NASA Administrator Charles Bolden's decision about which cities would get a retired space shuttle was based on a flawed assessment of applications. NASA also ignored the intent of Congress to consider regional diversity when determining shuttle locations. Even more insulting to taxpayers is that having paid to build the shuttles, they will now be charged to see them at some sites.
New York, which received the decommissioned Enterprise space shuttle under the premise that it would house it in the Intrepid Sea, Air and Space Museum, now plans to build a separate museum for the Enterprise.
New York City is unprepared to house the Enterprise Shuttle while the National Museum of the USAF at Wright-Patterson Air Force Base is the ideal location. Please help boost the Ohio economy!
Response to Petition
By David Weaver
Thank you to everyone who signed the petition asking the Administration to revisit the decision to place the retired space shuttle Enterprise in New York and to place it at the National Museum of the U.S. Air Force in Ohio instead.
The Museum is a cherished destination celebrating the history of the U.S. Air Force, including its invaluable collaboration with NASA and its crucial role in the Space Shuttle Program. That's why the Museum will receive a space shuttle nose cap assembly and a crew compartment trainer, both important pieces of NASA's history.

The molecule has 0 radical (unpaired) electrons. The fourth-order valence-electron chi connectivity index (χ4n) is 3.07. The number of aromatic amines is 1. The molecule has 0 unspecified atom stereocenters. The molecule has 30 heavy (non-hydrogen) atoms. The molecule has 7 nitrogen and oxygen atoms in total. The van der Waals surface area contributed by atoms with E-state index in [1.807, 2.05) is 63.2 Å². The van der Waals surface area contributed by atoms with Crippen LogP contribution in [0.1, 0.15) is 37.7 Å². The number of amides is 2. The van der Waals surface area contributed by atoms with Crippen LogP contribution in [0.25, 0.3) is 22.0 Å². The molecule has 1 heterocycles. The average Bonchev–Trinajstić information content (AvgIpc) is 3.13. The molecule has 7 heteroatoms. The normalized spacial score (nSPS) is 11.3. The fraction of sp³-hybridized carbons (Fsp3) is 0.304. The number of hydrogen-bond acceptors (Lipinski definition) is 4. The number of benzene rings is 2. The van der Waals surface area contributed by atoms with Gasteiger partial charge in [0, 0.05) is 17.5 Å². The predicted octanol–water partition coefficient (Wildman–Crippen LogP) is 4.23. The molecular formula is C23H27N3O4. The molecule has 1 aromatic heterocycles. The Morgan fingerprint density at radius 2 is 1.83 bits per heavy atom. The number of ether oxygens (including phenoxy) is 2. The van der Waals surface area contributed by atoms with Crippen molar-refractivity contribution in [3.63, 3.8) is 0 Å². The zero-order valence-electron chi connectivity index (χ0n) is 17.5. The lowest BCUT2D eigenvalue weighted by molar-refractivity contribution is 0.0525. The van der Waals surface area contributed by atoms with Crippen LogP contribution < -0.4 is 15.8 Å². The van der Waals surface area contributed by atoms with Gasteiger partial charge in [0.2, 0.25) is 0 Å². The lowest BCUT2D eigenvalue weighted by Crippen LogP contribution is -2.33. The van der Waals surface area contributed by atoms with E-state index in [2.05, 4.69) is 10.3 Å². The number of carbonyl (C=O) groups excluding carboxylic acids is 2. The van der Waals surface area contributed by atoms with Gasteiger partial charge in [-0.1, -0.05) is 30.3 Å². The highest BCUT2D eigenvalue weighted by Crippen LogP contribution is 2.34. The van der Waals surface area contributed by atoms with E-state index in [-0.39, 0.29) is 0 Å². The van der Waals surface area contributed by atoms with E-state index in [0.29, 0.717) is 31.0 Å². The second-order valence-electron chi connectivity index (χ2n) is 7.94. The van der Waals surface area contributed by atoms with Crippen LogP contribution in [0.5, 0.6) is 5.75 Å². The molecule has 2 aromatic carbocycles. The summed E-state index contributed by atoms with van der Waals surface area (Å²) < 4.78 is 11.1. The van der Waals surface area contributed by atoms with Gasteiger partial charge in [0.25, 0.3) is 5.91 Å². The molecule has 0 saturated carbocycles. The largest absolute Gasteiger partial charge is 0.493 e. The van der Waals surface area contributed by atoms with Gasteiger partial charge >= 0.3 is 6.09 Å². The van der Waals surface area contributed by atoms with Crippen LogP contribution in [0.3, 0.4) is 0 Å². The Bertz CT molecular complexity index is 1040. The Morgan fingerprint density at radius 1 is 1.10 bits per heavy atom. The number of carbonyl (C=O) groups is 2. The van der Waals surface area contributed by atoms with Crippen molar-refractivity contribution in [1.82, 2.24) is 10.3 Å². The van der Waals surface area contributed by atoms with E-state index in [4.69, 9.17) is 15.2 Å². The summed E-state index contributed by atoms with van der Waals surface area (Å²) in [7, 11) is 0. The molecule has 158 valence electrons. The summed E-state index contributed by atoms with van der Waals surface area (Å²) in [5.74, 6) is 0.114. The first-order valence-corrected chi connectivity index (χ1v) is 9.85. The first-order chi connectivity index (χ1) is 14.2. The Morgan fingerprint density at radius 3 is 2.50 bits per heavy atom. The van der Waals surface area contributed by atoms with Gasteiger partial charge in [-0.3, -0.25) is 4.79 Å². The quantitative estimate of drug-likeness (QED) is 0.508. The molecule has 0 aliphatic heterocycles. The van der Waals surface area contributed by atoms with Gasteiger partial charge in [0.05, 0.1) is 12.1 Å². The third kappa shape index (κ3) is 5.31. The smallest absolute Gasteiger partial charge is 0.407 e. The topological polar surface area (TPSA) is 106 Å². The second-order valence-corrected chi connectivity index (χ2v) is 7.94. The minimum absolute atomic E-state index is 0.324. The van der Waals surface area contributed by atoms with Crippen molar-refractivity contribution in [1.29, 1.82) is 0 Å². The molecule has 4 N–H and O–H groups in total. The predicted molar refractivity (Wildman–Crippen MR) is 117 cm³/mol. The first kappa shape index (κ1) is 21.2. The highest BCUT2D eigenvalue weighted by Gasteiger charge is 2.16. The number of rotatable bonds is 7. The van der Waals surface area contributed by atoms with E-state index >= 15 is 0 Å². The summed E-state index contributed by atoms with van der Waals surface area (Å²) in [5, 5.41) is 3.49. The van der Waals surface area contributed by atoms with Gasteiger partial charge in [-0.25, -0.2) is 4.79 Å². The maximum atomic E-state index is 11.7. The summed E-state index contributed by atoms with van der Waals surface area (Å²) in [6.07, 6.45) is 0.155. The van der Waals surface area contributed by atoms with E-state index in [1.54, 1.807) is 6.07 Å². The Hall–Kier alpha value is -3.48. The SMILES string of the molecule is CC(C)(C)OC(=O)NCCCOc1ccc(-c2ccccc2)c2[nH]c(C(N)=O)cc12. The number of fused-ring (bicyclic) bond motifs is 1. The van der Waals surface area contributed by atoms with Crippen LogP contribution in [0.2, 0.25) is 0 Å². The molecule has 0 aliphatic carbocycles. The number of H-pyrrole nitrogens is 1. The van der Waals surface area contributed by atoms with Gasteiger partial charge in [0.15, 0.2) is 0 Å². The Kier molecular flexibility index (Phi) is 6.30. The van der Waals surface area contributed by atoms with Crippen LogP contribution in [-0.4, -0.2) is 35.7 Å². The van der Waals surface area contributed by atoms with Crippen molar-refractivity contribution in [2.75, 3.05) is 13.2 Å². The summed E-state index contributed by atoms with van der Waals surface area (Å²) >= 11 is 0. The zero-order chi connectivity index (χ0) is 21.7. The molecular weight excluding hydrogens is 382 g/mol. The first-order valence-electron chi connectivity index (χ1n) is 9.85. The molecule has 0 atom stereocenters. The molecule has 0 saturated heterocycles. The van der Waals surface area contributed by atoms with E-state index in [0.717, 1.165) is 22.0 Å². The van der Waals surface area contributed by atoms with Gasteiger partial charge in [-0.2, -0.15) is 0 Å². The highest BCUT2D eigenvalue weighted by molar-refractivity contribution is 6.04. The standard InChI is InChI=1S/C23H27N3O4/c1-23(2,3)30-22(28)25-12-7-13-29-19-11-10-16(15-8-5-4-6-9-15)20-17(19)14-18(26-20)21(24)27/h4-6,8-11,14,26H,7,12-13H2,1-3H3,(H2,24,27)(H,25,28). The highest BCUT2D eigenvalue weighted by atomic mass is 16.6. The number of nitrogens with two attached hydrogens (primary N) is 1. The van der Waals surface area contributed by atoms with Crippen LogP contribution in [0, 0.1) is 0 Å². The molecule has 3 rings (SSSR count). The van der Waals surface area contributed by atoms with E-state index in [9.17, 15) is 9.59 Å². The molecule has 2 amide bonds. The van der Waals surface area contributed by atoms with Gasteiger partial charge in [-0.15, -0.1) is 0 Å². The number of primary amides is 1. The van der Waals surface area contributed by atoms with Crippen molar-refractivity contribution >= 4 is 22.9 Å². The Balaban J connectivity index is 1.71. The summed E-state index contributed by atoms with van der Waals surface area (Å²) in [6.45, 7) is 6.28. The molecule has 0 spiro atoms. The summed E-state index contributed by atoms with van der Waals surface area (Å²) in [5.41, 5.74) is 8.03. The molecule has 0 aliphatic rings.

NASA established and followed a process for deciding where to distribute the four shuttles in the orbiter fleet after the retirement of the Space Shuttle Program. The process included an assessment of criteria such as facility availability, transportation effort and risk, ability to meet delivery schedule, annual attendance, and regional population.
The four locations chosen by NASA as a result of this process were announced April 12, 2011. Shortly thereafter, NASA's independent Office of Inspector General (IG) conducted a thorough review of the process. On August 25, 2011, that office issued a special report (pdf) that found NASA's process "was consistent with applicable Federal law" and free of improper influence. Although the IG report also found that there were some discrepancies in NASA's scoring of the applications, the report concluded that they did not affect NASA's final decision.
NASA's plans to deliver Atlantis, Discovery, Endeavour, and Enterprise to their final locations remain on track. NASA transferred title of Endeavour to the California Science Center in October 2011 and the title and ownership of Enterprise to the Intrepid Sea, Air & Space Museum in New York last month.
We wish there were more shuttles to go around but are excited that Americans will have a chance to see the orbiters up close in New York, California, Florida, and Washington, DC and learn more about their significant contribution to our Nation's space exploration history.
David Weaver is Associate Administrator for Communications at NASA